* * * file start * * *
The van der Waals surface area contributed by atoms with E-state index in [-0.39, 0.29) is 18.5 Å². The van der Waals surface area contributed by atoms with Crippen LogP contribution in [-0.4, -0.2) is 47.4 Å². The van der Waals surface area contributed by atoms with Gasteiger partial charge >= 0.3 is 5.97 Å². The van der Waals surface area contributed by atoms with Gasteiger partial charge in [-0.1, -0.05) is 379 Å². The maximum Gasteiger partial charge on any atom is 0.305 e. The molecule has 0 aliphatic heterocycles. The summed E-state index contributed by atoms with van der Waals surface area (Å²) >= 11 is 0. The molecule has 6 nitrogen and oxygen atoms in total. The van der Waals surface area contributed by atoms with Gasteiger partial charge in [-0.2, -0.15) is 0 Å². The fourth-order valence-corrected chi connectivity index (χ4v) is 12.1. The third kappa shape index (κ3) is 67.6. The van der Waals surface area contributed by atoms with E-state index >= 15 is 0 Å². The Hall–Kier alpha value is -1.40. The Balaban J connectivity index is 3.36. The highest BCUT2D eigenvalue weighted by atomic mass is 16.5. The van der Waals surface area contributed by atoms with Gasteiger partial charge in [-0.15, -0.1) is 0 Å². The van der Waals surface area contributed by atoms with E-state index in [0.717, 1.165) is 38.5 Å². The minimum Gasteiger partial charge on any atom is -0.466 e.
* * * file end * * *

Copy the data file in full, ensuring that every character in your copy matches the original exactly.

The van der Waals surface area contributed by atoms with E-state index in [-0.39, 0.29) is 18.5 Å². The van der Waals surface area contributed by atoms with Crippen LogP contribution in [-0.4, -0.2) is 47.4 Å². The van der Waals surface area contributed by atoms with Gasteiger partial charge >= 0.3 is 5.97 Å². The van der Waals surface area contributed by atoms with Gasteiger partial charge in [-0.1, -0.05) is 379 Å². The maximum Gasteiger partial charge on any atom is 0.305 e. The molecule has 0 aliphatic heterocycles. The summed E-state index contributed by atoms with van der Waals surface area (Å²) >= 11 is 0. The molecule has 6 nitrogen and oxygen atoms in total. The van der Waals surface area contributed by atoms with Gasteiger partial charge in [-0.2, -0.15) is 0 Å². The fourth-order valence-corrected chi connectivity index (χ4v) is 12.1. The third kappa shape index (κ3) is 67.6. The van der Waals surface area contributed by atoms with E-state index >= 15 is 0 Å². The Hall–Kier alpha value is -1.40. The Balaban J connectivity index is 3.36. The highest BCUT2D eigenvalue weighted by atomic mass is 16.5. The van der Waals surface area contributed by atoms with Gasteiger partial charge in [-0.15, -0.1) is 0 Å². The van der Waals surface area contributed by atoms with E-state index in [0.717, 1.165) is 38.5 Å². The minimum Gasteiger partial charge on any atom is -0.466 e.